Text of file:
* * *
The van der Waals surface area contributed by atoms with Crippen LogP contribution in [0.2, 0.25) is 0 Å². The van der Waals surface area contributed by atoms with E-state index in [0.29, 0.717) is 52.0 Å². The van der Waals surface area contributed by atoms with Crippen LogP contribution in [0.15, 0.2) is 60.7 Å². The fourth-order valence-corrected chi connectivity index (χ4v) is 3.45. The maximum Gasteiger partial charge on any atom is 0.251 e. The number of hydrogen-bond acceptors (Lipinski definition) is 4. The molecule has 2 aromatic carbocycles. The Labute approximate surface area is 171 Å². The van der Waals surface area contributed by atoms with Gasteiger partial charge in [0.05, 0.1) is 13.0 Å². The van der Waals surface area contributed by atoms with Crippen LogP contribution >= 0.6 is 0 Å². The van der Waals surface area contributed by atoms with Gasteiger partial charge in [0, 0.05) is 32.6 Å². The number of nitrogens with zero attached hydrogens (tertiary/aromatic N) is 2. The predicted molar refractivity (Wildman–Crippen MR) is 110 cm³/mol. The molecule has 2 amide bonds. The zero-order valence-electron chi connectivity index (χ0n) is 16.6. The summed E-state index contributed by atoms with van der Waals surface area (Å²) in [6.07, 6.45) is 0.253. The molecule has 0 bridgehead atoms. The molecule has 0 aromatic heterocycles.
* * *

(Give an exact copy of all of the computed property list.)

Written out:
The van der Waals surface area contributed by atoms with Crippen LogP contribution in [0.2, 0.25) is 0 Å². The van der Waals surface area contributed by atoms with E-state index in [0.29, 0.717) is 52.0 Å². The van der Waals surface area contributed by atoms with Crippen LogP contribution in [0.15, 0.2) is 60.7 Å². The fourth-order valence-corrected chi connectivity index (χ4v) is 3.45. The maximum Gasteiger partial charge on any atom is 0.251 e. The number of hydrogen-bond acceptors (Lipinski definition) is 4. The molecule has 2 aromatic carbocycles. The Labute approximate surface area is 171 Å². The van der Waals surface area contributed by atoms with Gasteiger partial charge in [0.05, 0.1) is 13.0 Å². The van der Waals surface area contributed by atoms with Crippen LogP contribution >= 0.6 is 0 Å². The van der Waals surface area contributed by atoms with Gasteiger partial charge in [0, 0.05) is 32.6 Å². The number of nitrogens with zero attached hydrogens (tertiary/aromatic N) is 2. The predicted molar refractivity (Wildman–Crippen MR) is 110 cm³/mol. The molecule has 2 amide bonds. The zero-order valence-electron chi connectivity index (χ0n) is 16.6. The summed E-state index contributed by atoms with van der Waals surface area (Å²) in [6.07, 6.45) is 0.253. The molecule has 0 bridgehead atoms. The molecule has 0 aromatic heterocycles.